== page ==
Wednesday, November 30, 2011

The Stranger Dream


 I wrote this raw version in an hour. Enjoy!
The Stranger Dream
By Joshua A. Spotts (grateful/stranded/dream)
            Albert Mersault was a man of the darkness. His shadow was never seen. In the sunlight everything seemed as an image in a broken mirror. He clung to the thick darkness of the night, cowering in the darkness of the earth in the day. He walked silently with footsteps softer than a cat’s. He was master of the night. No one heard or saw him. He moved and did as he pleased until they arrived.
            The gas lamps were bearable. In fact, Albert liked them. They flickered and were familiar. They assisted him when the moon and the stars cut through the night ceiling for he hid in the shadows they caused. Those shadows were lighter and then darker, ever in a constant state of change. He enjoyed the effect this produced. If anyone glimpsed him there they would only see an illusion. They would dismiss his presence to the deception of their own eyes.  This was all before they came.
            They cut through his home. That wonderful darkness he embraced and which had embraced him. It was no longer safe. Those horrid beams of brilliant illumination bit through all he held dear. A spear of pure hate caught him full in the chest. He blinked at the dazzling light for a moment before he heard their voices. They had found him. Those silver badged varmints with their beams of light.
            Albert ran. He ran with all the purpose in him. He scaled a nearby fire escape. It didn’t creak and groan beneath his light weight. At first, he thought they wouldn’t hear him and they didn’t. The lights, they found him. He winced in their cruel illumination. He felt utterly naked, even swathed in dark robes like he was.
            “Climb, boys, we have him now! Circle ‘round.”
            The pursued player of the shadows fled across rooftops and the men with their illuminating beams chased after. Hate swelled in his chest, combining with his fear of the light. He glimpsed out across the skyline and glanced the reddening cloud. He cursed the light and dived through an open window. He moved silently through the room. A sleeping child rolled over in the corner. Down the hall, he slid down a banister and out the front door. As he left the building he heard the crash of furniture, curses of men, and the crying of the frightened child, then there were hands on him. Those long-fingered claws drug him to the ground as the sun rose in the sky. Albert Mersault screamed his hatred to the world.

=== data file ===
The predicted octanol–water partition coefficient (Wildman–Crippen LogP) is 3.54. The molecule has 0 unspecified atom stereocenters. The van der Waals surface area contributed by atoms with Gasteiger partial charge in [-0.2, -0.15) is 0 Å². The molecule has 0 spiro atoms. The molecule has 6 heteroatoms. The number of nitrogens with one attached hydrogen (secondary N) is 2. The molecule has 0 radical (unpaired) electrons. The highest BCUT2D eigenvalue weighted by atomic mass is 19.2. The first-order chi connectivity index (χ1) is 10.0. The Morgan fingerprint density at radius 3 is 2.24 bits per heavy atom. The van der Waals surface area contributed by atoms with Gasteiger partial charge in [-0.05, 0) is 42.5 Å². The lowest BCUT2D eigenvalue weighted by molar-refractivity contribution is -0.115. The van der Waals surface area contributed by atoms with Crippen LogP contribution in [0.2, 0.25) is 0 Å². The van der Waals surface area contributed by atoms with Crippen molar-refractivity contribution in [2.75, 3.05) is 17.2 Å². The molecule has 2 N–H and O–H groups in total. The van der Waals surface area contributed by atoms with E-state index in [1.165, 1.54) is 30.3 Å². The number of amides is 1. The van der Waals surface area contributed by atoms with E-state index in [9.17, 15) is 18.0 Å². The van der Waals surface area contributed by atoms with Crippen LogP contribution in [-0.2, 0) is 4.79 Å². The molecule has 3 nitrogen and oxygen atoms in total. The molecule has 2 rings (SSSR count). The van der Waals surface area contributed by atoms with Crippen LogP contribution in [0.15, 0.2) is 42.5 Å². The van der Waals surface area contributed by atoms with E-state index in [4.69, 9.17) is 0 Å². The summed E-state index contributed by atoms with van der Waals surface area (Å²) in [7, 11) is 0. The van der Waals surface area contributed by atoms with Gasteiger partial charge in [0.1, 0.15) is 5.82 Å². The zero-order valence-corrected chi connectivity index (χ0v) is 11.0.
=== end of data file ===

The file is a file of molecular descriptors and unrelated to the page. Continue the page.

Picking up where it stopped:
“He’s a thing of passion, be cautious.”
            “I think I can handle myself, captain.” 
            Albert huddled in a shadow behind one of the parapets. A man dressed as a prince emerged unto the tower roof. He held a sword in one hand and a club in the other. Albert hissed at him. The man towered over Albert. “Tell me what you heard.”
            Albert Mersault shrunk deeper into the shadow, fearing the light. A heavy, gloved hand pulled him out into the center of the tower. The hand slapped him to the left then backhanded him to the right. Blood trickled down Albert’s chin. He held his eyes closed. He sat in a humiliated, pathetic heap at the man’s feet. The club came down and he remained motionless, sprawled out upon the tower top, fully exposed to the hated light. “Tell me, fool. Or I will kill you like I killed your family.”
            “I do not fear death.”
            “Then live an eternity in the light,” the man stormed off the roof, his crooked nose held high. Albert chuckled, had he actually offended the man’s pride? Two men with the silver badges emerged unto the roof. They had clippers and needles and thread. They laughed as they sowed Albert’s eyelids to his eyebrows. His entire world shattered like an image in a mirror. He saw the pyramid symbol on the shining badges and cursed under his breath as they beat him with rods. He was stranded on that tower all day and the sun burnt his eyes out.
            Louie Mersault awoke with a start. What a horrible dream. He leapt out of bed and stared around. The red numbers on his alarm clock read 3:23. They gleamed through the darkness. He could still see! Louie sighed. That dream had been so real. The light turned on and there, in the doorway, stood a tall man with a shining badge. The pyramid and eye boldly declared who the man was. The Illuminati had finally come for him. The man spoke, his voice like tires on gravel, “what did he hear?”

2 comments:

  1. I thought you were going to go with the "It was all a dream" thing, and I was dismally disappointed in you. Now i'm just intrigued! You can't stop there! I'm dying to know what happens next. It seems that in this story Light is the enemy, and Darkness good, which is such a twist on the norm... I like it. Seriously, I think you need to continue this story.

    (By the way, I found your blog through Twitter.)

    ReplyDelete
  2. Thank you, I am considering making it a novel, but I already have a few in the works. I purposefully avoided "it was all a dream." My singular goal here was to be entirely original. It turns out I was shockingly so.

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